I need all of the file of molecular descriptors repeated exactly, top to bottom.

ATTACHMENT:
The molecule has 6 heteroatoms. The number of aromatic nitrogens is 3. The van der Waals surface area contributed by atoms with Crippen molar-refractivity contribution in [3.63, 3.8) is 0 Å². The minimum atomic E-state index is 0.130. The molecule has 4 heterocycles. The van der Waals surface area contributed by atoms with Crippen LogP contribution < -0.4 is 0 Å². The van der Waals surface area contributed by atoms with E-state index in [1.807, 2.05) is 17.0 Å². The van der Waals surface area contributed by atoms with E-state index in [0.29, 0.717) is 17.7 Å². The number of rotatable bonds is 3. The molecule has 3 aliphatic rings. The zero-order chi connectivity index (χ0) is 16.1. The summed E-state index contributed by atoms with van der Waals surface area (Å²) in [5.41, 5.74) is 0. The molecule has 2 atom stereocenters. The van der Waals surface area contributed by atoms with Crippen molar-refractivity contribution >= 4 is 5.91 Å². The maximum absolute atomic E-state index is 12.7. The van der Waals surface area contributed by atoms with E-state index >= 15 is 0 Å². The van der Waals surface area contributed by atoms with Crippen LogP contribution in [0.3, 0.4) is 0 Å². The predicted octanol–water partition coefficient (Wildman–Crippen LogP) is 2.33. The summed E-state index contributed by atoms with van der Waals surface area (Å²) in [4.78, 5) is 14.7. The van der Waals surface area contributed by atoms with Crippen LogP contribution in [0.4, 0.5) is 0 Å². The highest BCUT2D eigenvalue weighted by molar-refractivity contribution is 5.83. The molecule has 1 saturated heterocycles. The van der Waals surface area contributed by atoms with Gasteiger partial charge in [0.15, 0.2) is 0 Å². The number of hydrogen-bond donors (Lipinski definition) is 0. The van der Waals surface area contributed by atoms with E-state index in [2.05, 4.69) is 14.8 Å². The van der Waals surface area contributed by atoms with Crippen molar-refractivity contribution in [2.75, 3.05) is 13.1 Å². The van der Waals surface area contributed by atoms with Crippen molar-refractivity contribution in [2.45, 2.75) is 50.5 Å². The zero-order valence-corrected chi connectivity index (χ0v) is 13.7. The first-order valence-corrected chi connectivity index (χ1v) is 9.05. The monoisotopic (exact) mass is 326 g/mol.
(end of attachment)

The molecule has 6 heteroatoms. The number of aromatic nitrogens is 3. The van der Waals surface area contributed by atoms with Crippen molar-refractivity contribution in [3.63, 3.8) is 0 Å². The minimum atomic E-state index is 0.130. The molecule has 4 heterocycles. The van der Waals surface area contributed by atoms with Crippen LogP contribution < -0.4 is 0 Å². The van der Waals surface area contributed by atoms with E-state index in [1.807, 2.05) is 17.0 Å². The van der Waals surface area contributed by atoms with E-state index in [0.29, 0.717) is 17.7 Å². The number of rotatable bonds is 3. The molecule has 3 aliphatic rings. The zero-order chi connectivity index (χ0) is 16.1. The summed E-state index contributed by atoms with van der Waals surface area (Å²) in [5.41, 5.74) is 0. The molecule has 2 atom stereocenters. The van der Waals surface area contributed by atoms with Crippen molar-refractivity contribution >= 4 is 5.91 Å². The maximum absolute atomic E-state index is 12.7. The van der Waals surface area contributed by atoms with E-state index >= 15 is 0 Å². The van der Waals surface area contributed by atoms with Crippen LogP contribution in [0.3, 0.4) is 0 Å². The predicted octanol–water partition coefficient (Wildman–Crippen LogP) is 2.33. The summed E-state index contributed by atoms with van der Waals surface area (Å²) in [4.78, 5) is 14.7. The van der Waals surface area contributed by atoms with Crippen LogP contribution in [0.4, 0.5) is 0 Å². The highest BCUT2D eigenvalue weighted by molar-refractivity contribution is 5.83. The molecule has 1 saturated heterocycles. The van der Waals surface area contributed by atoms with Gasteiger partial charge in [0.15, 0.2) is 0 Å². The number of hydrogen-bond donors (Lipinski definition) is 0. The van der Waals surface area contributed by atoms with E-state index in [2.05, 4.69) is 14.8 Å². The van der Waals surface area contributed by atoms with Crippen molar-refractivity contribution in [2.75, 3.05) is 13.1 Å². The van der Waals surface area contributed by atoms with Crippen molar-refractivity contribution in [2.45, 2.75) is 50.5 Å². The zero-order valence-corrected chi connectivity index (χ0v) is 13.7. The first-order valence-corrected chi connectivity index (χ1v) is 9.05. The monoisotopic (exact) mass is 326 g/mol.